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Officials Concerned About Delvalle’s Security

April 7, 1988

SANTA BARBARA, Calif. (AP) _ President Reagan’s top aides voiced concern Thursday about the safety of deposed Panamanian President Eric Arturo Delvalle and stressed that the United States recognizes him as the Central American country’s rightful leader.

White House chief of staff Howard Baker and national security adviser Colin Powell said the United States continues to maintain contact with Delvalle in the wake of the arrest warrant issued against him in Panama.

″Delvalle, as far as the government of the United States is concerned, is the lawful president of that country,″ Baker told reporters, ″and we’ll be greatly concerned if General (Manuel Antonio) Noriega were to attack the vested authority of Panama, and we will watch that very carefully.″

Baker and Powell, staying at an oceanside hotel not far from the mountaintop ranch where President Reagan is vacationing, said they were still checking out some aspects of the move by Noriega to have Delvalle arrested.

Delvalle has been in hiding since Feb. 26, when he was toppled from power following a failed attempt to fire Noriega as chief of the Panamanian Defense Forces.

Baker and Powell, who were traveling to Rancho del Cielo later Thursday to brief Reagan on Panama, Afghanistan and other issues, said they put no stock in reports that Delvalle, frustrated over Noriega’s continued grip on power, was considering giving up his quest to reassume power.

″I’ve had no indication of that,″ Baker said. And Powell said, ″No, in fact his representatives have said that is not the case. He is still very much the president of Panama. We recognize him as such. We know of no plans on his part.″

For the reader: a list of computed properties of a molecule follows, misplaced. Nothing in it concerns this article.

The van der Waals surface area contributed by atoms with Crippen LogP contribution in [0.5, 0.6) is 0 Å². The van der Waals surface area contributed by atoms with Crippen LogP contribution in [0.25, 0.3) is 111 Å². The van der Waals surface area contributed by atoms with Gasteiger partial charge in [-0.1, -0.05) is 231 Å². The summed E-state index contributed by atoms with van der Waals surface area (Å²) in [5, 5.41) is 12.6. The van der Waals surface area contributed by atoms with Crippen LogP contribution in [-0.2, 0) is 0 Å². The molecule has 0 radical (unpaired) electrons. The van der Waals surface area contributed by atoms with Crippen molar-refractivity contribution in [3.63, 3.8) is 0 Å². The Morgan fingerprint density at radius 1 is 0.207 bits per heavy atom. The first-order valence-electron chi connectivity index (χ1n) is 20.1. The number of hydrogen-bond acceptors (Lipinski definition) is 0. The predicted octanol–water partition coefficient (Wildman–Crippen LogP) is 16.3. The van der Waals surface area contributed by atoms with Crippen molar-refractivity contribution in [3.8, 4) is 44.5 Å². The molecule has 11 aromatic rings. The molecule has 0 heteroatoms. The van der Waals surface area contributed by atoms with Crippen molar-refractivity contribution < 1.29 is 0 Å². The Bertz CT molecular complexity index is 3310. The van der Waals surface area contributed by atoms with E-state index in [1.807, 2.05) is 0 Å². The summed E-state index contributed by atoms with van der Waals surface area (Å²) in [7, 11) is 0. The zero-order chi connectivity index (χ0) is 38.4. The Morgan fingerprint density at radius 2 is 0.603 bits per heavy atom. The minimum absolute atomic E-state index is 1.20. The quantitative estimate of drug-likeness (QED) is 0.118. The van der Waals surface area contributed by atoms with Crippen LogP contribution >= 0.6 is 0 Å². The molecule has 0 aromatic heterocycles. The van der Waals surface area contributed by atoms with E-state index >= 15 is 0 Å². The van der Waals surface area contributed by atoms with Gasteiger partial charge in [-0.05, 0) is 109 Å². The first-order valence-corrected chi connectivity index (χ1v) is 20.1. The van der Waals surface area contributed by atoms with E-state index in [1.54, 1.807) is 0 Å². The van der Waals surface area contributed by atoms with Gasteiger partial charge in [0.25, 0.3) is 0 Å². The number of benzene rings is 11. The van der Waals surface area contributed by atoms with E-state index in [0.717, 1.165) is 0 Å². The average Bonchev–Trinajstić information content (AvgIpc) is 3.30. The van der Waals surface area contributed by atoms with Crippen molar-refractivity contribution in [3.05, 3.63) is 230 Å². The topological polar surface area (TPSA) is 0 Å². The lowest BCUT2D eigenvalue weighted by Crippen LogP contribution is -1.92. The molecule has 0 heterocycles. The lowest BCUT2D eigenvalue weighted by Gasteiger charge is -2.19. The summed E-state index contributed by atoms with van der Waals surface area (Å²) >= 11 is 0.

Delvalle’s wife, Mariela Delvalle, had said Wednesday that her husband received assurances from the United States of new steps to dislodge Noriega.

Asked about that Thursday, Powell replied, ″I’m not going to describe what options we may have under consideration or what our conversations have been with President Delvalle.″

Baker said ″we’re fully prepared to deal with″ contingencies, but he did not elaborate.

Asked whether he thought Delvalle was in an increasingly perilous position because of the warrant, Powell said, ″I don’t believe that is the case, but of course we are in touch with him and we are concerned about his security and we will be in touch with him, make sure he is satisfied with his security.″

Powell also said ″we have channels open″ to Noriega, but said that ″I’m not going into any detail as to what those channels are or what might be passing (through them).″

Panamanian government prosecutor Alvoro Visuetti announced on television Wednesday night that arrest warrants had been issued against Delvalle; Gabriel Lewis Galino, a former Panamanian ambassador to the United States, and Juan B. Sosa, Delvalle’s ambassador to Washington, who remains in the U.S. capital.

The warrant against Delvalle accuses the deposed president of crimes against the state and the nation’s economic security.

Powell would neither confirm nor deny Thursday a report in the Los Angeles Times saying that an interagency task force has recommended that Reagan invoke the International Emergency Economic Powers Act (IEEPA) to stop payments by U.S. businesses and individuals to Panama or any of its governmental agencies.

Powell, in response to questions, said he did not rule out the possibility that Reagan would invoke the seldom-used law authorizing the U.S. government to seize tax payments and other monies.

″I said we had IEEPA under consideration and we had not made a decision on that.″

The United States has slapped a variety of economic sanctions on Panama already, including the freezing of its assets in the United States and the withholding of payments to the Panama Canal Commission.

But administration officials have been showing growing impatience with the fact Noriega remains despite the economic, political and military pressure brought against him.

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